01 February 2018

New Year of the Trees

Written by Rabbi Deana Sussman Berezin

This week, we celebrated the holiday of Tu B’Shevat, the 15th of Shevat, which is also the New Year for the Trees. It is a time to celebrate the bounty and the beauty of our Earth and our connection to it. One of the ways people observe this holiday is through a seder. When we hear the word “seder,” many of us immediately think of Passover. But, over the centuries, several different seders have been developed for holidays, for Tu B’Shevat, and also for Rosh Hashanah. The Tu B’Shevat seder is unlike the one we conduct on Passover in many ways, but there are some key similarities as well; namely, that we drink 4 glasses of wine and that we have a seder plate. We drink the four cups of wine and eat different fruits and nuts connected to the four seasons and to God’s creation and presence in our world. This holiday helps us to remember the holiness of creation and the sacred connection we have to our world, which is beautifully articulated in Rebbe Nachman of Bratslav’s Prayer for Nature:

Grant me the ability to be alone;
may it be my custom to go outdoors each day
among the trees and grass – among all growing things
and there may I be alone, and enter into prayer,
to talk with the One to whom I belong.
May I express there everything in my heart,
and may all the foliage of the field –
all grasses, trees, and plants –
awake at my coming,
to send the powers of their life into the words of my prayer
so that my prayer and speech are made whole
through the life and spirit of all growing things,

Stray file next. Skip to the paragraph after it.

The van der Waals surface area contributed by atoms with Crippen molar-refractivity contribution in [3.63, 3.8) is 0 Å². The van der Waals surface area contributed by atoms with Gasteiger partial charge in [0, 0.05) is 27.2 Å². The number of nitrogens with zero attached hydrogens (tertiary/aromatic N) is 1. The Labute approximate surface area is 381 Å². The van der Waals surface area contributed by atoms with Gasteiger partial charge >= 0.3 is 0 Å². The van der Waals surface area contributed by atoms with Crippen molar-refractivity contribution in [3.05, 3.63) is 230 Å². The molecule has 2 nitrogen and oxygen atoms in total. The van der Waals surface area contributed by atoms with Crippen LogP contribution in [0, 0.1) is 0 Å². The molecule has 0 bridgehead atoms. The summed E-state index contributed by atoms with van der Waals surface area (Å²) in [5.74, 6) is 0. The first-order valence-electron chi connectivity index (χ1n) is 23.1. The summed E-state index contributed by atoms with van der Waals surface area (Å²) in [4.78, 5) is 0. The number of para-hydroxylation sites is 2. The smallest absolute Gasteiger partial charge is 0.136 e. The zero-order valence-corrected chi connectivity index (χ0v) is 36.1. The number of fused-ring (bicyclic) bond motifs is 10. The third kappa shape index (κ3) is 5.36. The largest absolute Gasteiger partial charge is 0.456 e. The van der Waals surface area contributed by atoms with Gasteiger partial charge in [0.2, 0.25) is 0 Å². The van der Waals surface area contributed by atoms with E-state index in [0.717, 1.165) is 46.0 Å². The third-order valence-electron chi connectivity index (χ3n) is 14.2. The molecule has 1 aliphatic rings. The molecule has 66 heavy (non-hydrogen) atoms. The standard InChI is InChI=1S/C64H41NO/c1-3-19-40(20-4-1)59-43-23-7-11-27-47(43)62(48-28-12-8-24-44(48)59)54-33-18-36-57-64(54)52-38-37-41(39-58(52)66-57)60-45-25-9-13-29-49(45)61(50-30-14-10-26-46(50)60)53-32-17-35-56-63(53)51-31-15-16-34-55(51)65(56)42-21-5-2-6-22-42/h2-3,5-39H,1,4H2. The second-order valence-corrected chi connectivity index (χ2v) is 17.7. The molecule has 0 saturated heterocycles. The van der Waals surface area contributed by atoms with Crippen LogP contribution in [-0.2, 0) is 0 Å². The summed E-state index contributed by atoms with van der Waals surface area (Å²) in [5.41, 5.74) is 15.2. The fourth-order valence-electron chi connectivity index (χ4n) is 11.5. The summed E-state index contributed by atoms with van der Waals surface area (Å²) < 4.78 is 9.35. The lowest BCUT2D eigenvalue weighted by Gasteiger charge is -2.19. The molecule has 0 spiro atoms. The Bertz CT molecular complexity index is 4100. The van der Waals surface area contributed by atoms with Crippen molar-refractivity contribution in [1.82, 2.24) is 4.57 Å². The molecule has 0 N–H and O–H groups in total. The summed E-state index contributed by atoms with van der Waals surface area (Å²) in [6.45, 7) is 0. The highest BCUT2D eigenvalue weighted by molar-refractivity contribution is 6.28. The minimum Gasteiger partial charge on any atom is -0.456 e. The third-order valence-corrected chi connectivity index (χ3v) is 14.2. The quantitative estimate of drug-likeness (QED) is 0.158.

which are made as one by their transcendent Source.
May I then pour out the words of my heart
before Your Presence like water, O God,
and lift up my hands to You in worship,
on my behalf, and that of my children!

About the Author

Rabbi Deana Sussman Berezin

Rabbi Deana Sussman Berezin

Rabbi Berezin - Assistant Rabbi

Rabbi Deana Sussman Berezin is a native of St. Louis, Missouri. For the past two years, she has served as the Rabbi Educator at Central Reform Congregation, a vibrant congregation of 780 households in the city of St. Louis. Rabbi Berezin attended HUC-JIR in Los Angeles. She earned a Master of Arts in Jewish Education and was ordained in May of 2014. In addition to student pulpits at Temple Beth Torah, Temple Beth Shalom, Beth Knesset Bamidbar, and at the China Lake Naval Air and Weapons Station, Rabbi Berezin served as the Harold M. Schulweis Rabbinic Intern at Jewish World Watch, an organization that promotes education, advocacy and action around issues of genocide and mass atrocities. She had a second rabbinic internship at Our House Grief Support Center, providing pastoral care to both children and adults. Prior to her enrollment in rabbinic school, Rabbi Berezin attended Indiana University, graduating Phi Beta Kappa with a Bachelor of Arts degree in Jewish Studies and Religious Studies and a double minor in Hebrew and Psychology. Rabbi Berezin married Jared Berezin in 2016.

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